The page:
This may be nit picking but my reading of the constitution is that it IS indeed a charter of the government's power.

The fundamental philosophy behind our founding is that governments have no inherent rights. All rights flow to individual people ("human rights").

But having 3 million sovereign citizens (1780's), much less 300 million (now) presents some major problems. The preamble implicitly acknowledges both the human rights and the practical difficulties. In the rest of the document, we (or the founders) proceed to address the difficulties by ceding some of our rights to the government ... hence a charter of government rights.

The first set of amendments (13 were proposed, 10 adopted) get more explicit about which rights we did not cede.

Doug I.
(idester) - MLife

Locale: MidAtlantic
Re: Down With CITIZENS UNITED!! on 02/05/2013 18:05:20 MST Print View

"Regarding the "you can't legislate obesity" argument- well, you're right. And in fact no one is trying to do so, so your argument is specious."

Ah, Dean, do you need a step stool to get on that horse? ;-)

My argument is not specious since, well, it's not an argument. Perhaps a careless throwaway line, but I'm okay with that.

We agree that 'we' should stop subsidizing big sugar and corn, et. al. Where we might part ways (I'm not sure) is that I don't want government to protect me from myself. As I see it, we've been heading down a road of less and less personal responsibility, and the more we encourage legislation that protects us from ourselves, the further down that road we go. And that's not a good direction to keep heading in.

I appreciate legislation that protects me from the 'evil' doings of others, but I don't want any that protects me from me. That's my job. And that's what I meant by not being able to legislate obesity.

jerry adams
(retiredjerry) - MLife

Locale: Oregon and Washington
Re: Re: Down With CITIZENS UNITED!! on 02/05/2013 18:13:22 MST Print View

"We agree that 'we' should stop subsidizing big sugar and corn, et. al."

Yeah - I hate when we subsidize high fructose corn syrup, then tax soda drinks which are a consequence, better to just cut the subsidies

Same thing with how we subsidize oil and coal, then subsidize alternate energies so they can compete, better to cut the oil and coal subsidies

Given the political reality that we can't cut corn, oil, and coal subsidies, are we better off also taxing soda drinks and subsidizing alternate energies?

Nick Gatel
(ngatel) - MLife

Locale: Southern California
Re: Re: Re: Down With CITIZENS UNITED!! on 02/05/2013 18:20:38 MST Print View

"Yeah - I hate when we subsidize high fructose corn syrup, then tax soda drinks which are a consequence, better to just cut the subsidies"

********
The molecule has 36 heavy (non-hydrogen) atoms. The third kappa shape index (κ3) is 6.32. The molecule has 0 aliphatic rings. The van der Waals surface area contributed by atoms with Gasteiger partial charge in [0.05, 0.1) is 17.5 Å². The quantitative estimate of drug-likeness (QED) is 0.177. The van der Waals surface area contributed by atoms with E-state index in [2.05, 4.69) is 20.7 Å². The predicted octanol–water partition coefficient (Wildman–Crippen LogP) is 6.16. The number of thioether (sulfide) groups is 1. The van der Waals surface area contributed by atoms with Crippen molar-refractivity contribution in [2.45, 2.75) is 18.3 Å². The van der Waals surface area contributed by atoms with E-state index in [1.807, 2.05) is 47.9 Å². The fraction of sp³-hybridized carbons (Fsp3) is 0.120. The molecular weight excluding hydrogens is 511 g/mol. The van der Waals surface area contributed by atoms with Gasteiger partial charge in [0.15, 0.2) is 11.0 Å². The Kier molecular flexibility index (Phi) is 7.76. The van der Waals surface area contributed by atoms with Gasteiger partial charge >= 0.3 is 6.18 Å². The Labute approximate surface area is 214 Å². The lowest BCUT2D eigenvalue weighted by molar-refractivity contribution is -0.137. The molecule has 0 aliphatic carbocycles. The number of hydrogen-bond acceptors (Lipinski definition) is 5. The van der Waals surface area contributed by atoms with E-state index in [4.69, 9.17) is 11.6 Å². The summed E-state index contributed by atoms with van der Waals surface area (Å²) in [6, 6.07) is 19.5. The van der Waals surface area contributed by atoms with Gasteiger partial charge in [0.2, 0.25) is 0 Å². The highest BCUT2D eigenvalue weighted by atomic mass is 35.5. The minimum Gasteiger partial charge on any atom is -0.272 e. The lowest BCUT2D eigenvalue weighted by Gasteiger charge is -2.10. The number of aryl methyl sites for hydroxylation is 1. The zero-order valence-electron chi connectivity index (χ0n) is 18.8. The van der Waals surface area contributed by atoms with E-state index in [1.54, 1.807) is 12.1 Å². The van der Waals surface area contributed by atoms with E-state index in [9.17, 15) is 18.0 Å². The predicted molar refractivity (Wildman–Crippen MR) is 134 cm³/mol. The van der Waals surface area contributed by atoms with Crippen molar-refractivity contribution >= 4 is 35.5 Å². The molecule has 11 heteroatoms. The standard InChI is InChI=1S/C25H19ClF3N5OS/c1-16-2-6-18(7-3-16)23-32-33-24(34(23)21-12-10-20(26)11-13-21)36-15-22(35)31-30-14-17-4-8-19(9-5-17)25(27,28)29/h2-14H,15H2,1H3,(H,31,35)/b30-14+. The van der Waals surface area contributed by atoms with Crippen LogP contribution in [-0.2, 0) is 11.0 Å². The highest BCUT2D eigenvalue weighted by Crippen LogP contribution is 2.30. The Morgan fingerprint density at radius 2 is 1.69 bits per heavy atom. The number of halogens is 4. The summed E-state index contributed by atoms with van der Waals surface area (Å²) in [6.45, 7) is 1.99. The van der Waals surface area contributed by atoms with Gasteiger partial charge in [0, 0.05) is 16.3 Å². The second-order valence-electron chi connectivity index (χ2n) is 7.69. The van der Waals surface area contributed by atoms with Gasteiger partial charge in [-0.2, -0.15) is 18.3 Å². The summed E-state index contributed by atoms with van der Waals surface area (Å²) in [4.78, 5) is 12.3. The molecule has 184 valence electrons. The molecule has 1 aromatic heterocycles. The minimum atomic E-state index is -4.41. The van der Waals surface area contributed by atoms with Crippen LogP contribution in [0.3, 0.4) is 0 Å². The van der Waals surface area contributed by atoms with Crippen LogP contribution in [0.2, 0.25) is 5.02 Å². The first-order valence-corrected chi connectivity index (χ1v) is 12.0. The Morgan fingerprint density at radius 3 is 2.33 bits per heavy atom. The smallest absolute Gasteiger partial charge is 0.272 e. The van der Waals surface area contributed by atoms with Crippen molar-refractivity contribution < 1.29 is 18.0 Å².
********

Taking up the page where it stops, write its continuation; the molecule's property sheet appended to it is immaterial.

-------------
I agree.


"Same thing with how we subsidize oil and coal, then subsidize alternate energies so they can compete, better to cut the oil and coal subsidies"
--------------
I agree (dang 3rd time today I agree with Jerry. Must make an appointment with a shrink :)



"Given the political reality that we can't cut corn, oil, and coal subsidies, are we better off also taxing soda drinks and subsidizing alternate energies?"
--------------
Disagree. We need to take our country back from the politicians. It is our fault, we elected them.

Doug I.
(idester) - MLife

Locale: MidAtlantic
Re: Re: Re: Re: Down With CITIZENS UNITED!! on 02/05/2013 18:25:44 MST Print View

""Given the political reality that we can't cut corn, oil, and coal subsidies, are we better off also taxing soda drinks and subsidizing alternate energies?"
--------------
Disagree. We need to take our country back from the politicians. It is our fault, we elected them."

I agree..... (a twofer, disagreed with Jerry and agreed with Nick in one neat, easy post. Without subsidies.....)

Nick Gatel
(ngatel) - MLife

Locale: Southern California
Re: Re: Down With CITIZENS UNITED!! on 02/05/2013 18:27:39 MST Print View

"I appreciate legislation that protects me from the 'evil' doings of others, but I don't want any that protects me from me. That's my job. And that's what I meant by not being able to legislate obesity."

Doug,

You need to stop thinking rationally.

Craig W.
(xnomanx) - F - M
Down With CITIZENS UNITED!! on 02/05/2013 18:44:11 MST Print View

OK, I'm pretty good at protecting me from me. I get it. I don't like that sort of legislation either.

But what if some other guy can't protect himself from himself. And he's gone and procreated and passed this trait on to his children. And now we have a whole family of people that cannot protect themselves from themselves, causing all sorts of mayhem in the neighborhood, in our justice system, in our schools, in the society we all share.

I had to call the cops to come move a guy that passed out dead drunk in my driveway and blocked my car in the other day. Not the type of thing I want to deal with personally. Who paid for that?

Be it in education, health care, law enforcement, social services, prison...I'm going to pay for the irresponsibility of others in some way, shape, or form. Part of that is being personally subject to "lowest common denominator" legislation like soda taxes (which I do believe is idiotic).

If you can show me a way out, a way I won't have to pay some form, I'd love to see it.

Doug I.
(idester) - MLife

Locale: MidAtlantic
Re: Down With CITIZENS UNITED!! on 02/05/2013 18:51:35 MST Print View

"But what if some other guy can't protect himself from himself. And he's gone and procreated and passed this trait on to his children. And now we have a whole family of people that cannot protect themselves from themselves, causing all sorts of mayhem in the neighborhood, in our justice system, in our schools, in the society we all share."

Isn't that how we ended up with Australia?

Craig W.
(xnomanx) - F - M
Re: Re: Down With CITIZENS UNITED!! on 02/05/2013 19:34:25 MST Print View

Put 'em on an island...

So simple, so elegant...I wish I'd have thought it up.

You're the man Mr. Ide.

jerry adams
(retiredjerry) - MLife

Locale: Oregon and Washington
Re: Re: Down With CITIZENS UNITED!! on 02/05/2013 20:07:44 MST Print View

"But what if some other guy can't protect himself from himself."

The Soylent Green corporations spend a lot of money figuring out to get us to eat bad stuff.

Hire Taylor Swift to hawk it

If they put HFCS in your hamburgers and french fries they'll be more addictive so we'll eat more

Same stuff they did to get people to consume more tobacco

I think the government should protect us from enemies foreign and domestic

Roger Caffin
(rcaffin) - BPL Staff - MLife

Locale: Wollemi & Kosciusko NPs, Europe
Re: Re: Down With CITIZENS UNITED!! on 02/05/2013 20:22:17 MST Print View

> Isn't that how we ended up with Australia?

Null question. You did not end up with Australia. Nyah!

Cheers